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The Hound Of The Baskervilles

Posted by acdtest on January 20, 2003

The Hound Of The Baskervilles — No, Really

watched the PBS Masterpiece Theater adaptation of Sir Arthur Conan Doyle’s The Hound of the Baskervilles last night. Well, it was sort of like Doyle’s The Hound of the Baskervilles. OK, a little like Doyle’s The Hound of the Baskervilles. I mean, it did retain the title, most of the incidents, and almost all the characters. Against that, however, the writer and producer of this adaptation felt the need to invent new incidents (one of which — I kid you not — they lifted straight from the 1939 Hollywood movie version of the Hound), and pretty much rob the characters of all their Doylesque charm. In short, the production was thoroughly vapid with nothing to recommend it except the (presumably) Devonshire locations which were appropriately Dartmoory-foggy, and deliciously and darkly spooky.

The Hound of the Baskervilles is perhaps the quintessential Sherlock Holmes tale. It has, in a single novella-length story, just about everything that makes the tales of the Sherlockian canon so magical: A rich 19th-century-England ambience, a nifty puzzle mystery to solve with lots of opportunity for demonstrations of Holmes’s deductive reasoning (this tale — the only one in the canon — with a generous dollop of the supernatural added), great plotting and dialogue, wonderfully weird or quirky secondary characters (that is, weird or quirky by 19th century standards), and of course Holmes and Watson and their relationship, the centerpiece of all the tales.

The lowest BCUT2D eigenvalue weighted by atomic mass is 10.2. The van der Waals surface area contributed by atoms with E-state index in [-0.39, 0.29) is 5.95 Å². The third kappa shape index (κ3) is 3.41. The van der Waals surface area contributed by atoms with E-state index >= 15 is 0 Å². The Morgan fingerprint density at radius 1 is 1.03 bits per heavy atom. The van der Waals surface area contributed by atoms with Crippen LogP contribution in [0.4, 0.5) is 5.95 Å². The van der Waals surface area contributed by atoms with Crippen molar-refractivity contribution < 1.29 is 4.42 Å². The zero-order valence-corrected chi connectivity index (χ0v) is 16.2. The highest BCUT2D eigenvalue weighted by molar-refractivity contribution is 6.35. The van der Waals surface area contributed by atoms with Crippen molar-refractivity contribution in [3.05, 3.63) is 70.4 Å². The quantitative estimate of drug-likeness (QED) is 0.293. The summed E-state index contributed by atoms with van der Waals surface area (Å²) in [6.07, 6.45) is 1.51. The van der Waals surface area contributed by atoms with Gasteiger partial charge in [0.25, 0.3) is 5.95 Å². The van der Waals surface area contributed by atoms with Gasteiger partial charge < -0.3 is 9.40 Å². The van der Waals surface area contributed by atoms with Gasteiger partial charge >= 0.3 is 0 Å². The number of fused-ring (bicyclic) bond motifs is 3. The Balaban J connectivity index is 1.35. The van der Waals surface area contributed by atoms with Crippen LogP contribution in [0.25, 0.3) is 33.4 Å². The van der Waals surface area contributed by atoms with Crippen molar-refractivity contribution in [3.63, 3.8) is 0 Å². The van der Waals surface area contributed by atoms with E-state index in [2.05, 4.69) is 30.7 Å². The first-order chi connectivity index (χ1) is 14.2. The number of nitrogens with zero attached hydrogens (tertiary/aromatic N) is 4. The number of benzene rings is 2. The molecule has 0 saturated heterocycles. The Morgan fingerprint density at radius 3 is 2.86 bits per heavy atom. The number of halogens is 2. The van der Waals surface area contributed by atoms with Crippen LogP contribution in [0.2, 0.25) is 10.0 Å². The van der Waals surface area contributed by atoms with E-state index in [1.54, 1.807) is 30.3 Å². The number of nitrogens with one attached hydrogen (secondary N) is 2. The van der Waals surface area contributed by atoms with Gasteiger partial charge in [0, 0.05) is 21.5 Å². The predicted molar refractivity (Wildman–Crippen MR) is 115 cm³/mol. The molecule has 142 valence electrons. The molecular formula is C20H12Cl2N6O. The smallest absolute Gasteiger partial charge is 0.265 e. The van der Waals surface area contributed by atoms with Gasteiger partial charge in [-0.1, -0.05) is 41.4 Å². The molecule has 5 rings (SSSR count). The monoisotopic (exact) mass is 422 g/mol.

With all that going for it, one would imagine an adaptor would by and large have it made, and need but choose the right actors for the parts, make a few dialogue adjustments and additions, do some small adjusting and rearranging of scene details, and Voilà!; a first-rate and engaging adaptation.

That’s what one would imagine, but apparently not these adaptors. These adaptors saw fit, for instance, to make the famously tall, slender, and hawk-faced Holmes a man of average height and build, and pleasant of countenance (and had him doing his cocaine thing in situations in which Holmes wouldn’t even think of shooting up); Watson, the consummately solid bourgeois Englishman, a weaselly-looking wisp of a man who would be better cast as one of Doyle’s villains; and the relationship between the two a relationship of equals rather than the endearing master and acolyte of the original.

Fit also saw these adaptors to chuck the signature opening Baker Street scene which sets the tone and provides the jumping off place for this tale as it does for most of the tales, and introduce in its place a concocted prologue that not only does nothing to enhance either story or suspense, but blunts the very strangeness that sets this tale apart from all others in the canon.

I could go on, but simply don’t have the heart for it. There was so much fundamentally wrong with this production that minute by minute one fought the urge to just switch it off by hoping, hope against hope, that the next scene would finally put things back on track, and in some way redeem what had gone before.

Never happened.

Too bad — and coming from a Brit crew, unforgivable.


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